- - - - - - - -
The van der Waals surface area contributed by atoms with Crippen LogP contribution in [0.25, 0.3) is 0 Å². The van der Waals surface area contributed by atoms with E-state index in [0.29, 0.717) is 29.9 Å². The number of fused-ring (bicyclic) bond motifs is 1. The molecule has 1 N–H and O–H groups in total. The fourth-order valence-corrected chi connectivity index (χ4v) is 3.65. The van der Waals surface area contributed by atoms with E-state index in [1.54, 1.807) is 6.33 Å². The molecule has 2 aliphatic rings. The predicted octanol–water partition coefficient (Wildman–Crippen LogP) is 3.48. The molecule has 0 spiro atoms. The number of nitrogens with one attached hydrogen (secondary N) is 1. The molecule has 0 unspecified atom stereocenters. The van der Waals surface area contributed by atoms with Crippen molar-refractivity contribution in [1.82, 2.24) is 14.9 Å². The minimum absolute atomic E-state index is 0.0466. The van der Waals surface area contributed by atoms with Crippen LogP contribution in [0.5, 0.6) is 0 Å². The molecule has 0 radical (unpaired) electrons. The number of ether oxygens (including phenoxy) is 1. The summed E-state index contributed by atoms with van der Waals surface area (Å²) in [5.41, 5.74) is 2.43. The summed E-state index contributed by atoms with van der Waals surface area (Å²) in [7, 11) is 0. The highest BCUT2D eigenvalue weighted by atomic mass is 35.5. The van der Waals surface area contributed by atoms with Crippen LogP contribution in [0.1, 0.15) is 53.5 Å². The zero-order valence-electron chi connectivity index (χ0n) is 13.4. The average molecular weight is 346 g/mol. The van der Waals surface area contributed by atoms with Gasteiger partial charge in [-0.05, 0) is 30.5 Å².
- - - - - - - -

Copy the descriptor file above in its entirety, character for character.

The van der Waals surface area contributed by atoms with Crippen LogP contribution in [0.25, 0.3) is 0 Å². The van der Waals surface area contributed by atoms with E-state index in [0.29, 0.717) is 29.9 Å². The number of fused-ring (bicyclic) bond motifs is 1. The molecule has 1 N–H and O–H groups in total. The fourth-order valence-corrected chi connectivity index (χ4v) is 3.65. The van der Waals surface area contributed by atoms with E-state index in [1.54, 1.807) is 6.33 Å². The molecule has 2 aliphatic rings. The predicted octanol–water partition coefficient (Wildman–Crippen LogP) is 3.48. The molecule has 0 spiro atoms. The number of nitrogens with one attached hydrogen (secondary N) is 1. The molecule has 0 unspecified atom stereocenters. The van der Waals surface area contributed by atoms with Crippen molar-refractivity contribution in [1.82, 2.24) is 14.9 Å². The minimum absolute atomic E-state index is 0.0466. The van der Waals surface area contributed by atoms with Crippen LogP contribution in [0.5, 0.6) is 0 Å². The molecule has 0 radical (unpaired) electrons. The number of ether oxygens (including phenoxy) is 1. The summed E-state index contributed by atoms with van der Waals surface area (Å²) in [5.41, 5.74) is 2.43. The summed E-state index contributed by atoms with van der Waals surface area (Å²) in [7, 11) is 0. The highest BCUT2D eigenvalue weighted by atomic mass is 35.5. The van der Waals surface area contributed by atoms with Crippen LogP contribution in [0.1, 0.15) is 53.5 Å². The zero-order valence-electron chi connectivity index (χ0n) is 13.4. The average molecular weight is 346 g/mol. The van der Waals surface area contributed by atoms with Gasteiger partial charge in [-0.05, 0) is 30.5 Å².